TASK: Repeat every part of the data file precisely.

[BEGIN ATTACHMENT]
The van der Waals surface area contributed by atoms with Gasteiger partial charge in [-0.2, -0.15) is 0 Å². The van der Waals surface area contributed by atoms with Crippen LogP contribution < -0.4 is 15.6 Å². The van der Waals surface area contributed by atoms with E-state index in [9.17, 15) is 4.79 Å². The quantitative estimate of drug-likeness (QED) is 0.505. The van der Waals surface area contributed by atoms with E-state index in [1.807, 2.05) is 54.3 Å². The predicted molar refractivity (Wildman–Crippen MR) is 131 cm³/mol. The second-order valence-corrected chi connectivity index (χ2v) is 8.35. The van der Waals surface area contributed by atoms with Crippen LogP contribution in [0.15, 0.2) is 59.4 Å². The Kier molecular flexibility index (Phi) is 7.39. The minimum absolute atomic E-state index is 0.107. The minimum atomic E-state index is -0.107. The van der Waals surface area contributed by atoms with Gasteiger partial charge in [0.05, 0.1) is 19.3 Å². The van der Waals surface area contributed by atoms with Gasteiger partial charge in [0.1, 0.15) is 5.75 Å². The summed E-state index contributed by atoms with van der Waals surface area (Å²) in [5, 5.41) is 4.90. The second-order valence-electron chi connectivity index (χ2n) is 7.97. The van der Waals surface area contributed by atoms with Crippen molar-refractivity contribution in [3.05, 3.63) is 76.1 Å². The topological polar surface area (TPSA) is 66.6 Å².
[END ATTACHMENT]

The van der Waals surface area contributed by atoms with Gasteiger partial charge in [-0.2, -0.15) is 0 Å². The van der Waals surface area contributed by atoms with Crippen LogP contribution < -0.4 is 15.6 Å². The van der Waals surface area contributed by atoms with E-state index in [9.17, 15) is 4.79 Å². The quantitative estimate of drug-likeness (QED) is 0.505. The van der Waals surface area contributed by atoms with E-state index in [1.807, 2.05) is 54.3 Å². The predicted molar refractivity (Wildman–Crippen MR) is 131 cm³/mol. The second-order valence-corrected chi connectivity index (χ2v) is 8.35. The van der Waals surface area contributed by atoms with Crippen LogP contribution in [0.15, 0.2) is 59.4 Å². The Kier molecular flexibility index (Phi) is 7.39. The minimum absolute atomic E-state index is 0.107. The minimum atomic E-state index is -0.107. The van der Waals surface area contributed by atoms with Gasteiger partial charge in [0.05, 0.1) is 19.3 Å². The van der Waals surface area contributed by atoms with Gasteiger partial charge in [0.1, 0.15) is 5.75 Å². The summed E-state index contributed by atoms with van der Waals surface area (Å²) in [5, 5.41) is 4.90. The second-order valence-electron chi connectivity index (χ2n) is 7.97. The van der Waals surface area contributed by atoms with Crippen molar-refractivity contribution in [3.05, 3.63) is 76.1 Å². The topological polar surface area (TPSA) is 66.6 Å².